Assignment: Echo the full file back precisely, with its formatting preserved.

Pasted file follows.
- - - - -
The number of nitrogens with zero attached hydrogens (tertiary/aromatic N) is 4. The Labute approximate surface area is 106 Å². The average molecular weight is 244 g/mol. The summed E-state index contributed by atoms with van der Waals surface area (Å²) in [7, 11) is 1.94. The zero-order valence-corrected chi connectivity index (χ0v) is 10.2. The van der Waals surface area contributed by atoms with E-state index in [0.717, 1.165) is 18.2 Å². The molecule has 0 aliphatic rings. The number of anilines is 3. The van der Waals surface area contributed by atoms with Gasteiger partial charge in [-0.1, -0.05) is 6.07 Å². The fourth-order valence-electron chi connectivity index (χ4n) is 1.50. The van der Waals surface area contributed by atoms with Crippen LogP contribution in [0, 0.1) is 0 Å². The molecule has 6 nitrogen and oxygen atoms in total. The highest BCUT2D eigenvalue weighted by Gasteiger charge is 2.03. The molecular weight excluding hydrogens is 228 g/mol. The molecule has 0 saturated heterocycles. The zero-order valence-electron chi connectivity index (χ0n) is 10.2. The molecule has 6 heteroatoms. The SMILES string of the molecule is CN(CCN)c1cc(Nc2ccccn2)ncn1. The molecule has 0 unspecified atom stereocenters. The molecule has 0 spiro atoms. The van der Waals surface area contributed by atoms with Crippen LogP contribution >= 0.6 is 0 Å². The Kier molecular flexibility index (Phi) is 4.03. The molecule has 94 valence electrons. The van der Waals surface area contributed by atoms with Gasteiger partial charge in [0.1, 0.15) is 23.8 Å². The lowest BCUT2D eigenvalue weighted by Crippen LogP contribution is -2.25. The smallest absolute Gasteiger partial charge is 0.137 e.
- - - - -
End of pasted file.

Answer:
The number of nitrogens with zero attached hydrogens (tertiary/aromatic N) is 4. The Labute approximate surface area is 106 Å². The average molecular weight is 244 g/mol. The summed E-state index contributed by atoms with van der Waals surface area (Å²) in [7, 11) is 1.94. The zero-order valence-corrected chi connectivity index (χ0v) is 10.2. The van der Waals surface area contributed by atoms with E-state index in [0.717, 1.165) is 18.2 Å². The molecule has 0 aliphatic rings. The number of anilines is 3. The van der Waals surface area contributed by atoms with Gasteiger partial charge in [-0.1, -0.05) is 6.07 Å². The fourth-order valence-electron chi connectivity index (χ4n) is 1.50. The van der Waals surface area contributed by atoms with Crippen LogP contribution in [0, 0.1) is 0 Å². The molecule has 6 nitrogen and oxygen atoms in total. The highest BCUT2D eigenvalue weighted by Gasteiger charge is 2.03. The molecular weight excluding hydrogens is 228 g/mol. The molecule has 0 saturated heterocycles. The zero-order valence-electron chi connectivity index (χ0n) is 10.2. The molecule has 6 heteroatoms. The SMILES string of the molecule is CN(CCN)c1cc(Nc2ccccn2)ncn1. The molecule has 0 unspecified atom stereocenters. The molecule has 0 spiro atoms. The van der Waals surface area contributed by atoms with Crippen LogP contribution >= 0.6 is 0 Å². The Kier molecular flexibility index (Phi) is 4.03. The molecule has 94 valence electrons. The van der Waals surface area contributed by atoms with Gasteiger partial charge in [0.1, 0.15) is 23.8 Å². The lowest BCUT2D eigenvalue weighted by Crippen LogP contribution is -2.25. The smallest absolute Gasteiger partial charge is 0.137 e.